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OldRightHander
10-15-2008, 04:20 PM
I don't like change. I never really have. I like to figure out how things are and get comfortable and I resist vehemently when people want to go and change things. That doesn't apply to every area in my life, but that is true of me for the most part.

It all started here. I was very comfortable viewing baseball through Marty colored glasses and I didn't need to be confused by any dissenting opinions. Then I start hanging around here and learning new things and what do you know, I don't know where I've left my Marty colored glasses. No great loss there. The frames were bent and things looked kind of blurry through them anyway.

Over the years I've always prided myself on my ability to find my way around the country with nothing more than an atlas and a local map for the city I was heading into, and I did pretty well doing that. But I started hanging around a web site for expedited truckers and more and more people kept talking about GPS units. I don't need something to tell me how to get around. I know how to read a map. People who can't read maps are idiots who shouldn't be behind the wheel of a vehicle.

Well, they wore me down. I now own a GPS unit. I haven't given up on the maps as well, because I think it's important to be able to find your way with them, but I've become hooked on the other features like finding local restaurants, grocery stores, and historical landmarks. I still use my atlas to route myself from city to city and then I just enter the route into the GPS, and I still think people who can't get around without one are idiots, but at least now I'm not so dead set against them. It will probably pay for itself pretty soon with the money I've saved not dialing 411.

And then there's music. I'm now in that "what are those young people listening to?" stage and that attitude had carried over not only to what they're listening to, but how they're listening to it. The whole mp3 thing just scares the daylights out of me. It's not that I don't like different formats for storing music, but I fear the end of the album. It seems to me that people are just grabbing individual songs all the time and that eventually artists are going to stop producing albums. I like albums. It's all I've known. I listen to them beginning to end, because that's what the artist created and that's how it was meant to be heard. Then recently I was at a friend's house and he showed me his ipod. I was expecting to see all these individual songs on there, maybe sorted by artist, but he showed me that he had actual albums stored on there and he could pull up an album and play it straight through, then select another one. That was a revelation to me. I guess I had never really thought it through, or even bothered to research it, but I now own an ipod.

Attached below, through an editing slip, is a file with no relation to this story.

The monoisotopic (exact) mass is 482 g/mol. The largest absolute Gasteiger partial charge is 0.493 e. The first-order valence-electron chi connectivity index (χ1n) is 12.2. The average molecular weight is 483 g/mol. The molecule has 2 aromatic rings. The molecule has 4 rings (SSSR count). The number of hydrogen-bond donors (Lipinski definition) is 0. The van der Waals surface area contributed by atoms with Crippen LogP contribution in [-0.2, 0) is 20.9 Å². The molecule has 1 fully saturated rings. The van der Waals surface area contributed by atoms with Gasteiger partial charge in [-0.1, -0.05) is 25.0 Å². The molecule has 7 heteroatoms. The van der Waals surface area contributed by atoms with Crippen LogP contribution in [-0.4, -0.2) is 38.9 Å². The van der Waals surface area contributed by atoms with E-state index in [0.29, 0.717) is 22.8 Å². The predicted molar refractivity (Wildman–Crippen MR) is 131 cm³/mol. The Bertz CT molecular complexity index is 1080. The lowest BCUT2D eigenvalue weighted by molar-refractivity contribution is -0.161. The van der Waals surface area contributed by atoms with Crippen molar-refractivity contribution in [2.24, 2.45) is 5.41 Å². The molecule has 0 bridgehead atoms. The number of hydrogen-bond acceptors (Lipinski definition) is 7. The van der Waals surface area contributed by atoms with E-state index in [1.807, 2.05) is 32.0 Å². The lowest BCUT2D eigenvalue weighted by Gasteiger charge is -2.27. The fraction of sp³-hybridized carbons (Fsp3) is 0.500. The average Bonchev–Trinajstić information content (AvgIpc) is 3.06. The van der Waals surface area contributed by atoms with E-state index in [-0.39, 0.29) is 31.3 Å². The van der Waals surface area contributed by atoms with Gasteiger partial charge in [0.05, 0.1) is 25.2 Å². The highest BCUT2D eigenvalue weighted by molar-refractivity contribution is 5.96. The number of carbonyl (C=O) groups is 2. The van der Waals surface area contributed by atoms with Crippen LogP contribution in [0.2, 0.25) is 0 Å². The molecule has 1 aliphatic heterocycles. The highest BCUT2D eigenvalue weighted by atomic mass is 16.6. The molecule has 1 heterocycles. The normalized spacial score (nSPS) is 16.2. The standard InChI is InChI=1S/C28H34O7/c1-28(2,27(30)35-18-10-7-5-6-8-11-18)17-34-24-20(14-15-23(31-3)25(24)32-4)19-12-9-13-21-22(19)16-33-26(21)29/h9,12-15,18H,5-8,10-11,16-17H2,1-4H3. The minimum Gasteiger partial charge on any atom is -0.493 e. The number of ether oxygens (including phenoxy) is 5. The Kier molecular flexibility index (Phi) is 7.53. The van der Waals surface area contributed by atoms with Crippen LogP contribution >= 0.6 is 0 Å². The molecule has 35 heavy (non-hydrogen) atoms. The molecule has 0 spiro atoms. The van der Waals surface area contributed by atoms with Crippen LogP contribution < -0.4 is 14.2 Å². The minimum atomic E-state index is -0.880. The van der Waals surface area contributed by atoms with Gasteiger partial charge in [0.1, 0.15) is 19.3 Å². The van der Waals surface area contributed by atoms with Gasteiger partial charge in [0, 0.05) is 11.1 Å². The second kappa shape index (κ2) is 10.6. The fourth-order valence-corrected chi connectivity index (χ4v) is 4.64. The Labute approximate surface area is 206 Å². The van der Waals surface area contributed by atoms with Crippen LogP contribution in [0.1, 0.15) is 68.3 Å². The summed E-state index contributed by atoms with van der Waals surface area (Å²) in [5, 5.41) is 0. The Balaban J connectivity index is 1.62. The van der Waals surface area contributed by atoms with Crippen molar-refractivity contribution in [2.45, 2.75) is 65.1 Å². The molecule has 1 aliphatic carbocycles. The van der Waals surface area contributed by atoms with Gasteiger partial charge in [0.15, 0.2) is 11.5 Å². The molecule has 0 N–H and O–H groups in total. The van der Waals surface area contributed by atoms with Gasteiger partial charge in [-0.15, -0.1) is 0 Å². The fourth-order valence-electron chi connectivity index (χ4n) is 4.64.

But don't go thinking I've given up all of my curmudgeonly ways. My ipod only has complete albums stored on it. I just can't bring myself to download separate songs. Heck, I can't even bring myself to just download things. I found myself buying a CD the other day and then loading it onto the ipod. The CDs now stay with the stereo at home, which still has a turntable by the way, while the ipod goes on the road with me. I have my entire CD collection on there and I think I might work on converting some of my LPs, but only in their entirety.

Now texting...nah. I can't bring myself that far, but at least I'm for the most part living in the current century. That's a start, isn't it?

Degenerate39
10-15-2008, 04:23 PM
Welcome to the darkside

Highlifeman21
10-15-2008, 04:37 PM
I hear ya about GPS units.

I bought my fiancee one last year for her birthday (essentially to shut her up about wanting one), and I've found that while I feel that I know my way around very well, sometimes I don't always know the suggested fastest route.

So, that's why I like them. They know the fastest/quickest way from point A to point B.

Aside from that, they are useless, and people become dependent on them. My fiancee is a prime example. Her GPS is such a crutch for her it's amusing. I'm convinced she couldn't get from Unionville to Farmington without it.

Ok, I'm kidding about using it to get from Unionville to Farmington for her, but it's not far from the truth!

BRM
10-15-2008, 04:48 PM
I really like GPS units but I honestly don't have a need for one. I very rarely go anywhere that I'm not already familiar with.

Red Heeler
10-15-2008, 10:33 PM
I hear ya about GPS units.

I bought my fiancee one last year for her birthday (essentially to shut her up about wanting one), and I've found that while I feel that I know my way around very well, sometimes I don't always know the suggested fastest route.

So, that's why I like them. They know the fastest/quickest way from point A to point B.